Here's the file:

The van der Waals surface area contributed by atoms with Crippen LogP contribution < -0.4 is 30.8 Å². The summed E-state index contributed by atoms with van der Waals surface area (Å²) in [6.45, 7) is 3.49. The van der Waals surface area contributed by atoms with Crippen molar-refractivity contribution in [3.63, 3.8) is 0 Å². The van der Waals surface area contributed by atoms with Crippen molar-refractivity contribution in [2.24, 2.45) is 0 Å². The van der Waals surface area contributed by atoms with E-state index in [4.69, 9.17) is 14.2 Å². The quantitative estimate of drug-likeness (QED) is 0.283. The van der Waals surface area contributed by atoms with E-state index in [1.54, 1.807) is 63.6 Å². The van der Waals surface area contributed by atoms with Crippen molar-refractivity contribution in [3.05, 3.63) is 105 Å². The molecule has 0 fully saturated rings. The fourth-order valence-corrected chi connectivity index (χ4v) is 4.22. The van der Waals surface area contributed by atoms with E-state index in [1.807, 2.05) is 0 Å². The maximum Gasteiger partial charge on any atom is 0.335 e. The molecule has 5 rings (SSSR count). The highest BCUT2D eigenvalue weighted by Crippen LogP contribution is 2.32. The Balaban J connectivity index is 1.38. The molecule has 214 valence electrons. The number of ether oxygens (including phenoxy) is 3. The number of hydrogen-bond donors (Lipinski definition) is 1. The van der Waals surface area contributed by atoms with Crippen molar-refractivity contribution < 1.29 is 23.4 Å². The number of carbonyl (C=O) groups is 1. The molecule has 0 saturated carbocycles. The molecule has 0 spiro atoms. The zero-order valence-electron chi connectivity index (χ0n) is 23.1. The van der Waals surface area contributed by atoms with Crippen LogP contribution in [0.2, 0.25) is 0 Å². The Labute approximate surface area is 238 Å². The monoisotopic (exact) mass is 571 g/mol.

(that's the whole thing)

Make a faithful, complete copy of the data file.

The van der Waals surface area contributed by atoms with Crippen LogP contribution < -0.4 is 30.8 Å². The summed E-state index contributed by atoms with van der Waals surface area (Å²) in [6.45, 7) is 3.49. The van der Waals surface area contributed by atoms with Crippen molar-refractivity contribution in [3.63, 3.8) is 0 Å². The van der Waals surface area contributed by atoms with Crippen molar-refractivity contribution in [2.24, 2.45) is 0 Å². The van der Waals surface area contributed by atoms with E-state index in [4.69, 9.17) is 14.2 Å². The quantitative estimate of drug-likeness (QED) is 0.283. The van der Waals surface area contributed by atoms with E-state index in [1.54, 1.807) is 63.6 Å². The van der Waals surface area contributed by atoms with Crippen molar-refractivity contribution in [3.05, 3.63) is 105 Å². The molecule has 0 fully saturated rings. The fourth-order valence-corrected chi connectivity index (χ4v) is 4.22. The van der Waals surface area contributed by atoms with E-state index in [1.807, 2.05) is 0 Å². The maximum Gasteiger partial charge on any atom is 0.335 e. The molecule has 5 rings (SSSR count). The highest BCUT2D eigenvalue weighted by Crippen LogP contribution is 2.32. The Balaban J connectivity index is 1.38. The molecule has 214 valence electrons. The number of ether oxygens (including phenoxy) is 3. The number of hydrogen-bond donors (Lipinski definition) is 1. The van der Waals surface area contributed by atoms with Crippen molar-refractivity contribution < 1.29 is 23.4 Å². The number of carbonyl (C=O) groups is 1. The molecule has 0 saturated carbocycles. The molecule has 0 spiro atoms. The zero-order valence-electron chi connectivity index (χ0n) is 23.1. The van der Waals surface area contributed by atoms with Crippen LogP contribution in [0.2, 0.25) is 0 Å². The Labute approximate surface area is 238 Å². The monoisotopic (exact) mass is 571 g/mol.